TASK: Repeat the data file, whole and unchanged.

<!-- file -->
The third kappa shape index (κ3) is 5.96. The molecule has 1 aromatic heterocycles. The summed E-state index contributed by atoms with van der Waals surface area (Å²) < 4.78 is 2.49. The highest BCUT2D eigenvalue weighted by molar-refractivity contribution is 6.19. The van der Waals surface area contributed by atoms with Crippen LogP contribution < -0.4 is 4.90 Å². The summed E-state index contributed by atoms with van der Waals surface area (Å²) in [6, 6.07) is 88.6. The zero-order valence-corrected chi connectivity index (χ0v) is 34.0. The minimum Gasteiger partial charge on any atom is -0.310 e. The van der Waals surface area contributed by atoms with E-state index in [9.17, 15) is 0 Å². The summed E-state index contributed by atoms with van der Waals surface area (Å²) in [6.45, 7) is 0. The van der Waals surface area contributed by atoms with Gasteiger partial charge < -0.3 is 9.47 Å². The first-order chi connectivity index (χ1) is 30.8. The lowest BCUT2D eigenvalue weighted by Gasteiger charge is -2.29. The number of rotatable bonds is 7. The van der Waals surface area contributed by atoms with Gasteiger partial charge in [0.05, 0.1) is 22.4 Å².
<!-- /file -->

The third kappa shape index (κ3) is 5.96. The molecule has 1 aromatic heterocycles. The summed E-state index contributed by atoms with van der Waals surface area (Å²) < 4.78 is 2.49. The highest BCUT2D eigenvalue weighted by molar-refractivity contribution is 6.19. The van der Waals surface area contributed by atoms with Crippen LogP contribution < -0.4 is 4.90 Å². The summed E-state index contributed by atoms with van der Waals surface area (Å²) in [6, 6.07) is 88.6. The zero-order valence-corrected chi connectivity index (χ0v) is 34.0. The minimum Gasteiger partial charge on any atom is -0.310 e. The van der Waals surface area contributed by atoms with E-state index in [9.17, 15) is 0 Å². The summed E-state index contributed by atoms with van der Waals surface area (Å²) in [6.45, 7) is 0. The van der Waals surface area contributed by atoms with Gasteiger partial charge < -0.3 is 9.47 Å². The first-order chi connectivity index (χ1) is 30.8. The lowest BCUT2D eigenvalue weighted by Gasteiger charge is -2.29. The number of rotatable bonds is 7. The van der Waals surface area contributed by atoms with Gasteiger partial charge in [0.05, 0.1) is 22.4 Å².